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Author Topic: Inkscape gradient mesh test  (Read 5082 times)

December 24, 2016, 03:40:30 AM
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brynn

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Hi Friends,
I'm almost finished with a test of the new gradient mesh tool.  Except for a lot of minor tweaking, the main 2 meshes are finished.  I just need to add some kind of texture.  And I might need to add a couple of blurred shapes here and there, where I can't make the mesh work like I want.

Attached are the photo I used as a model, and the SVG.  I'm not trying to make it photorealistic, or perfectly look like the photo.  But still something that looks realistically like a leaf.

Edit
Since Firefox is not displaying the mesh in the SVG image, I'm attaching a PNG, to show what it looks like.

leaf133704776.jpg
*leaf133704776.jpg
(34.55 kB . 409x470)
(viewed 584 times)

gmtest-leaf1.png
*gmtest-leaf1.png
(100.31 kB . 351x416)
(viewed 573 times)

gmtest-leaf.svg
*gmtest-leaf.svg
(619.38 kB - downloaded 520 times)


« Last Edit: December 24, 2016, 10:26:12 PM by brynn, Reason: Edit #2 - tweaked the title, potentially for better internet search results »
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December 24, 2016, 03:49:36 AM
Reply #1

brynn

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Hhmm....it looks like Firefox can't display all of the image.  For me, I see the veins of the leaf, which does have a mesh applied to it.  But the main leaf isn't showing for me.  Do you all see it?

I'll upload a PNG, so everyone can see it.

Edit
Well, in the SVG, the veins have a mesh applied, but the mesh colors aren't showing in Firefox.  Weird that it doesn't display the rest of the leaf, because they both have meshes.
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December 24, 2016, 05:20:23 AM
Reply #2

Lazur

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Meshes are not part of the svg specs, that's why firefox doesn't render it.
The whole point of this new feature is to push it into svg 2.0.
As it was announced here.

The petiole is looking pretty good.

December 24, 2016, 06:47:38 AM
Reply #3

Lazur

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Filtering a realistic texture is limited to the turbulence primitive. Like a giraffe skin pattern a voronoi fractal would be much better to construct it from but that's not part of the specs either.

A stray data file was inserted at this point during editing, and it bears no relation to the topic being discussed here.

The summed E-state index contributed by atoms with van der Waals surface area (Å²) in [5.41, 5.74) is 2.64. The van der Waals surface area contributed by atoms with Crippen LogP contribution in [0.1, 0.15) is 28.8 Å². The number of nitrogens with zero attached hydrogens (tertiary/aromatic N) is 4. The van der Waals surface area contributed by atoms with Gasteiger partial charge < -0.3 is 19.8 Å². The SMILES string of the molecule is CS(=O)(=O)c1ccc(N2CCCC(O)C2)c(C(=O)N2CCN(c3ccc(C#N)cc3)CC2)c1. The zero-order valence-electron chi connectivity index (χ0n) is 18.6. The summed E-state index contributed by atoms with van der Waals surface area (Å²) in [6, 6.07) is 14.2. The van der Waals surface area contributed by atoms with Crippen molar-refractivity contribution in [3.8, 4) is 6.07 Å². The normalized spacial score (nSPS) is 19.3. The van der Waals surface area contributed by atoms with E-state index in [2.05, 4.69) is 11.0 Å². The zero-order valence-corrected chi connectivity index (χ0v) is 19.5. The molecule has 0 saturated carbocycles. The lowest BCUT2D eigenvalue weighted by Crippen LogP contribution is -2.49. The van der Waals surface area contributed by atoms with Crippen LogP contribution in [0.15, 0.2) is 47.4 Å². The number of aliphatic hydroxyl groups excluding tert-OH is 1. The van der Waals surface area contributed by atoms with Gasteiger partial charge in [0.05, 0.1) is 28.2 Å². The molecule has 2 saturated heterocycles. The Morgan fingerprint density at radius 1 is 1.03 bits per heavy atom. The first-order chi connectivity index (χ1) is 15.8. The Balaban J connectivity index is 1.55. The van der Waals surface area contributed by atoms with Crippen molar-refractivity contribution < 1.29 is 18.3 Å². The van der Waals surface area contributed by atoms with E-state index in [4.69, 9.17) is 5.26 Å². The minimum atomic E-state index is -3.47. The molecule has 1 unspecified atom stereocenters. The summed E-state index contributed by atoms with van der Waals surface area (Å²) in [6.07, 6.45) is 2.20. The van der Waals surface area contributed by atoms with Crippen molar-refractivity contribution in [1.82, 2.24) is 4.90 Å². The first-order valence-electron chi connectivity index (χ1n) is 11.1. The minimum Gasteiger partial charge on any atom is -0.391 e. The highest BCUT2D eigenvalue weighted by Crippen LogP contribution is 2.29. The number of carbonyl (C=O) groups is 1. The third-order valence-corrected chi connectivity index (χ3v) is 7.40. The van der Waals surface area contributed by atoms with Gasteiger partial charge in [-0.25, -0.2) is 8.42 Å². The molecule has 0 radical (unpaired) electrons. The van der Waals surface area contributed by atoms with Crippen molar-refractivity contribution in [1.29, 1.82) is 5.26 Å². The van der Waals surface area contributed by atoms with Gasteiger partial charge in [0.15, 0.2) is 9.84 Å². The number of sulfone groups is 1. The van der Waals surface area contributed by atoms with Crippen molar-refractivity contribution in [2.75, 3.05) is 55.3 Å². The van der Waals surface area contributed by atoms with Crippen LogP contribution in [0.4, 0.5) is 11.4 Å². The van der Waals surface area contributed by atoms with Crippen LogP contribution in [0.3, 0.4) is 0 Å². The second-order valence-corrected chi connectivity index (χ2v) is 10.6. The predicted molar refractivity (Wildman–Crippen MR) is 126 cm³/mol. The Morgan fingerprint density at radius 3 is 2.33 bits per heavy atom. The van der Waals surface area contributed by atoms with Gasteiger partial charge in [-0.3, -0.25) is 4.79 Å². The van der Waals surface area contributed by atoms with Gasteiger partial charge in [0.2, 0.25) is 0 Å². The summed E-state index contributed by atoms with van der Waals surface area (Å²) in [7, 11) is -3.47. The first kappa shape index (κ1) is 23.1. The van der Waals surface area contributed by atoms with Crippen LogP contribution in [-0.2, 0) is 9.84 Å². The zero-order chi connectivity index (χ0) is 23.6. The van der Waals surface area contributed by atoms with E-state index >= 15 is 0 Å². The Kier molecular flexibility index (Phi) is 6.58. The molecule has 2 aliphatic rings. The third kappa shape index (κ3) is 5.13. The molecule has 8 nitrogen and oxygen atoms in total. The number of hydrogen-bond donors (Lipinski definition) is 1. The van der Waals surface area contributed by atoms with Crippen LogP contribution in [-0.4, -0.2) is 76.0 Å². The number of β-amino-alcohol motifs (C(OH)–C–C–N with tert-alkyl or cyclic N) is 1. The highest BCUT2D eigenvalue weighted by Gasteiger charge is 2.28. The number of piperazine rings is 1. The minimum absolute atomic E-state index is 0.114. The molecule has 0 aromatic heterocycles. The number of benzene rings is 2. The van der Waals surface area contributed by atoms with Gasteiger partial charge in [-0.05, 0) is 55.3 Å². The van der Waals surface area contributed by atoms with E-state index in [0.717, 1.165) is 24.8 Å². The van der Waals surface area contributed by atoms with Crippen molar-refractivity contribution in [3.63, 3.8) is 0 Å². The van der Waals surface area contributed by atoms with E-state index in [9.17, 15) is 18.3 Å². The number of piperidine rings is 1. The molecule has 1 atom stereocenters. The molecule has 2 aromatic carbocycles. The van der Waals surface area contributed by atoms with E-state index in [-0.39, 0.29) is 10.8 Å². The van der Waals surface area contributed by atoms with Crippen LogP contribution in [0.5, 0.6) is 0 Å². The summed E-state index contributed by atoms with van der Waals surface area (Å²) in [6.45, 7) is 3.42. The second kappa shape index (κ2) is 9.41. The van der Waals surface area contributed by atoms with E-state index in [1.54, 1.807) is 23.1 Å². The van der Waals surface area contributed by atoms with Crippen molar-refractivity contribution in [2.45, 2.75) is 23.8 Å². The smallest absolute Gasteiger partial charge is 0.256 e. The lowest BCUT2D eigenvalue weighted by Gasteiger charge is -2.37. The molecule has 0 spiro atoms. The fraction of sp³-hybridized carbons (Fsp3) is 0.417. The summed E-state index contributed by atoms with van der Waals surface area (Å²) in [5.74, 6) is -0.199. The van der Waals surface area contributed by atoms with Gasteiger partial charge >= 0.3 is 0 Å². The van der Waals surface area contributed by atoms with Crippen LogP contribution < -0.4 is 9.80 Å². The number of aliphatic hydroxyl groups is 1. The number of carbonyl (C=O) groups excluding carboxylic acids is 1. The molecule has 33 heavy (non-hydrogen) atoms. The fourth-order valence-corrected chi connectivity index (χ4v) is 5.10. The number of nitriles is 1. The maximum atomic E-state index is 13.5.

Anyway, had given it a try:

December 24, 2016, 03:19:06 PM
Reply #4

brynn

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Oh, voronoi pattern was the first thing I tried.  But I haven't learned how to make filters yet.  So it doesn't really do much.

I can open your file barely, and I can open the filters editor.  But when I click on anything in the filters editor, it takes forever for Inkscape to answer the click.  It's probably very close to crashing.

But it looks really good!

Here's my best effort.  I used the Voronoi pattern, and somehow (not sure how) managed to use 2 different layer blend options on 2 different copies of the pattern.  Note that when you move an object from a blended layer, to a non-blended layer, it turns into a filter made with the blend primitive.

As long as you don't zoom in, it looks ok to me.  But as soon as you zoom in, you see all sorts of ugly things!  I added a little drop shadow, to give it a little more life.

(Moini, I'm not sure where you were looking to put an example, but you're welcome to use this.  I could upload to my server, separate from the forum attachment, if necessary.  Maybe you already found enough examples, but just in case.)

gmtest-leaf2.png
*gmtest-leaf2.png
(170.58 kB . 376x440)
(viewed 557 times)

gmtest-leaf.svg
*gmtest-leaf.svg
(2894.99 kB - downloaded 513 times)
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December 24, 2016, 03:49:05 PM
Reply #5

Lazur

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I was thinking of Voronoi as a filter primitive, if it existed.
Like these are similar procedural textures to the svg's turbulence filter primitive.

Nevertheless it came out nice!

December 24, 2016, 10:23:04 PM
Reply #6

brynn

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Thanks Lazur!